Is Marijuana Addictive?

In light of the legalization of marijuana, many people have wondered about the substance, its safety, and whether it's addictive. Marijuana—also called weed, cannabis, and other names—is a species of plant that is used as a medical and recreational drug.

People can become addicted to marijuana. While it is possible to try and use the substance without becoming addicted, that is not the case for everyone. There are risks of use, even medicinally, and addiction is one of them.

Like any drug used medicinally, the potential risks of use are weighed against the potential benefits when deciding what should and should not be tried. Learn more about marijuana addiction, risk factors, effects on the brain, and more.

a man and woman sitting across from each other smoking

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Is Marijuana Addictive?

While some people can try and use marijuana without becoming addicted, it can also be addictive for some people. Marijuana use disorder, also known as cannabis use disorder, is when the use of marijuana negatively impacts a person's health or life but they continue to use it anyway.

Although the numbers are not entirely known, it is estimated that 6.3 percent of adults have experienced marijuana use disorder, and that percentage is increasing. As many as 30 percent of people who use marijuana may experience marijuana use disorder. Marijuana use can also be associated with addiction and dependency.

Addiction vs. Dependency

Addiction and dependency are two terms that are often used interchangeably. There are differences between the two.

Addiction happens when a person uses a substance such as alcohol, marijuana, or another drug in excess. It is usually marked by a change in behavior, where the person becomes consistently focused on using that substance regardless of potential negative outcomes. Addiction can be physical, psychological, or both at the same time.

Substance dependence, also called chemical dependence, is when a person experiences physical dependence on a substance but is not addicted to it. One example is when a person who has taken a prescription medication for a long time stops taking that medication and experiences physical or mental withdrawal symptoms. Dependence symptoms can be cognitive, behavioral, and physical.

Dependence presents as a pattern. A person first uses a substance such as marijuana repeatedly. After regular use over time, they build a tolerance, where the effects of the substance are not noticed as much or at all. The person experiences symptoms when they stop using the substance, which makes them feel the need to use it again.

Symptoms of Cannabis Use Disorder

Cannabis use disorder, or marijuana use disorder, is when a person continues to use the substance even though they experience negative health or life effects from use. Symptoms include excessive focus on marijuana use; ignoring school, work, or relationships; other problems caused by marijuana use such as an inability to resist cravings; and more. These can range from mild to severe depending on the person.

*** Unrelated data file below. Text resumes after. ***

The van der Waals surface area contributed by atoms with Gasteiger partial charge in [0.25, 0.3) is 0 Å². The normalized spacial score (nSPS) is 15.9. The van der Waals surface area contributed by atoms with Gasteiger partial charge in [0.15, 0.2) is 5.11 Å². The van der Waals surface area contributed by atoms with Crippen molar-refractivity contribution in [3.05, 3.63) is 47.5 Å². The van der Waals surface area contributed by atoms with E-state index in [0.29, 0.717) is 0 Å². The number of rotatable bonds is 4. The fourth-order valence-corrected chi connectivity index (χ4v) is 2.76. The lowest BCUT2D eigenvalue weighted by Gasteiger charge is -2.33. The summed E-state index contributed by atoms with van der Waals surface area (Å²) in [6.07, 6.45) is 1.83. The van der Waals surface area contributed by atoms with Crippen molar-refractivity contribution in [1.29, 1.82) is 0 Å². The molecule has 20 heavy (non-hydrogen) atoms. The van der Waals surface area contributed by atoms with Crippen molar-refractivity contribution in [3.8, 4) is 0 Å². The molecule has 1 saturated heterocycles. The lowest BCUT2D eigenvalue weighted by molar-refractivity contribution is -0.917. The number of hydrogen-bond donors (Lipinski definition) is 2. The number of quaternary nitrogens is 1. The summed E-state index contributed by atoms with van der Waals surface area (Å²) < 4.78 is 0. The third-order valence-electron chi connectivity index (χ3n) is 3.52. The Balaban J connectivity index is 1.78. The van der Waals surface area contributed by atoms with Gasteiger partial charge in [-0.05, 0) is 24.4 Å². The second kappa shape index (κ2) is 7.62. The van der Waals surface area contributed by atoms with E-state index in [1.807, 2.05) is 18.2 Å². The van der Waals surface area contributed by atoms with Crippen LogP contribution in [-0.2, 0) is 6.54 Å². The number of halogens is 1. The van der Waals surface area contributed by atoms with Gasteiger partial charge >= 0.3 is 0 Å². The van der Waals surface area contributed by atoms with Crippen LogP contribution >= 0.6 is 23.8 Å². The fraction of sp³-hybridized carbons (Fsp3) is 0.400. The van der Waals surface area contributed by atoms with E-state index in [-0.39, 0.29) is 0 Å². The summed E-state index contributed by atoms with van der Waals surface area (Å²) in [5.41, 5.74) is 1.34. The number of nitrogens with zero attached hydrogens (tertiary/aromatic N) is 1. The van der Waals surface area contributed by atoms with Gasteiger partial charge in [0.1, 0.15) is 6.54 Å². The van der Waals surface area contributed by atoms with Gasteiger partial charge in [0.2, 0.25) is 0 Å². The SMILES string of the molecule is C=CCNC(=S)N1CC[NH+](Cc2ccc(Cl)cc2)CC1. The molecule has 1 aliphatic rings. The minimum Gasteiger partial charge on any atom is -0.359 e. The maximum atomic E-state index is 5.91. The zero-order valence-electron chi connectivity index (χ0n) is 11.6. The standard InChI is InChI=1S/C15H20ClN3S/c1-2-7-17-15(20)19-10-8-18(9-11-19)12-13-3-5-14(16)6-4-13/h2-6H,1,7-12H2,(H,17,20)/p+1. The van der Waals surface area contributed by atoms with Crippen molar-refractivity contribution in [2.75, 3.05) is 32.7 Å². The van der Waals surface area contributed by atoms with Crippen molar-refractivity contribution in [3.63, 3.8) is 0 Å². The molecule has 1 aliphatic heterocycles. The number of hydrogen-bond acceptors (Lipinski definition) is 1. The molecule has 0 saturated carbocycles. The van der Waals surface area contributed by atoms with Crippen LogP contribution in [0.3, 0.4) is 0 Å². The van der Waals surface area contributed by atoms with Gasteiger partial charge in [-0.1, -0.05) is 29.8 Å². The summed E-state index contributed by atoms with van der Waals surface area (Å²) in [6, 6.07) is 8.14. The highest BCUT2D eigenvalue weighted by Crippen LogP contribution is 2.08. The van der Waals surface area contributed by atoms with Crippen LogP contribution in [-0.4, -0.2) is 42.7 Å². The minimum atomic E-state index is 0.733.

Symptoms may include:

  • Changes in sleep, appetite, or mood
  • Cravings to use marijuana
  • Decreased control of marijuana use
  • Decreased fulfillment of responsibilities
  • Decline in school, work, or athletic performance
  • Headache, abdominal pain, chills, or sweating when not using
  • Needing to use more to get the same effect
  • Negative feelings associated with use
  • Overuse of marijuana and using more than intended
  • Risk-taking behaviors
  • Social withdrawal related to marijuana use

Risk Factors

One of the biggest risk factors of marijuana addiction may be age. People are up to seven times as likely to experience marijuana use disorder when they start using before the age of 18. Additionally, men are twice as likely as women to experience marijuana use disorder.

Other risk factors include:

  • Family history of substance use disorder
  • Friends and peers who use marijuana
  • Adverse childhood experiences such as sexual abuse
  • Use of cigarettes

Effect on the Brain

Marijuana use has a negative impact on the brain. THC, which stands for tetrahydrocannabinol, is the part of the cannabis plant that causes the mental effect. THC can cause changes to the brain that impact the structure and ability to function, including learning, memory, cognitive ability, and behavior—including future substance use. This is an increased concern for younger people exposed to THC, including babies during pregnancy.

The use of marijuana has also been found to be connected with lower IQ scores, compromised memory and cognitive ability, and decreased performance on tests. The negative effects of use appear to be more of an issue for those who use more often and over a longer period of time. However, research is limited and the details of the negative effects on the brain are not fully understood.

Is Recreational Marijuana to Blame?

The negative effects of marijuana are not limited to recreational marijuana. Medicinal marijuana use comes with risks too. Like other medicinal treatments for medical conditions, medicinal marijuana can have negative effects even though it is used to treat medical conditions.

Additionally, over 80 percent of people who use medicinal marijuana also use it recreationally. This can lead to more use and an increased risk of marijuana use disorder.

Medicinal Use of Marijuana

Medicinal marijuana is used to treat and manage a variety of medical concerns, including physical and mental health challenges. Despite the risks, studies of medicinal marijuana use have shown effectiveness. Nearly 90 percent of people who use medicinal marijuana claim that it helps them to manage their disease and symptoms, and many find that they are able to decrease their use of other medications.